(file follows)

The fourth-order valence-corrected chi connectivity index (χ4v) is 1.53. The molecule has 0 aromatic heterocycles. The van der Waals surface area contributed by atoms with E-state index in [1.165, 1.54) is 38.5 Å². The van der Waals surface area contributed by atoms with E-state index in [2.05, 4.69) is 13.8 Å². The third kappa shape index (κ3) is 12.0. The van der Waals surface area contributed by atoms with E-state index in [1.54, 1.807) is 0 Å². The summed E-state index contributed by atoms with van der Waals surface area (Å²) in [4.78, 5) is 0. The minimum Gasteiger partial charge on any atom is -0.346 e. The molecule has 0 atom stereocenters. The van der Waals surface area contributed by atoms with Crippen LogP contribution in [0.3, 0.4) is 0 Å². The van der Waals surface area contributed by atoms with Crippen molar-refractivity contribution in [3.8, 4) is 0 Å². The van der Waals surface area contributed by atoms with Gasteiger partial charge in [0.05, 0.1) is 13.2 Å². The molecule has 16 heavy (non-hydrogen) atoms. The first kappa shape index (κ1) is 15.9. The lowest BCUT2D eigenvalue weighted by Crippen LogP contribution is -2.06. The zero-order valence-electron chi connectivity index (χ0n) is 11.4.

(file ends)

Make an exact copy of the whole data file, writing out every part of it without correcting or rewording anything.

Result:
The fourth-order valence-corrected chi connectivity index (χ4v) is 1.53. The molecule has 0 aromatic heterocycles. The van der Waals surface area contributed by atoms with E-state index in [1.165, 1.54) is 38.5 Å². The van der Waals surface area contributed by atoms with E-state index in [2.05, 4.69) is 13.8 Å². The third kappa shape index (κ3) is 12.0. The van der Waals surface area contributed by atoms with E-state index in [1.54, 1.807) is 0 Å². The summed E-state index contributed by atoms with van der Waals surface area (Å²) in [4.78, 5) is 0. The minimum Gasteiger partial charge on any atom is -0.346 e. The molecule has 0 atom stereocenters. The van der Waals surface area contributed by atoms with Crippen LogP contribution in [0.3, 0.4) is 0 Å². The van der Waals surface area contributed by atoms with Crippen molar-refractivity contribution in [3.8, 4) is 0 Å². The van der Waals surface area contributed by atoms with Gasteiger partial charge in [0.05, 0.1) is 13.2 Å². The molecule has 16 heavy (non-hydrogen) atoms. The first kappa shape index (κ1) is 15.9. The lowest BCUT2D eigenvalue weighted by Crippen LogP contribution is -2.06. The zero-order valence-electron chi connectivity index (χ0n) is 11.4.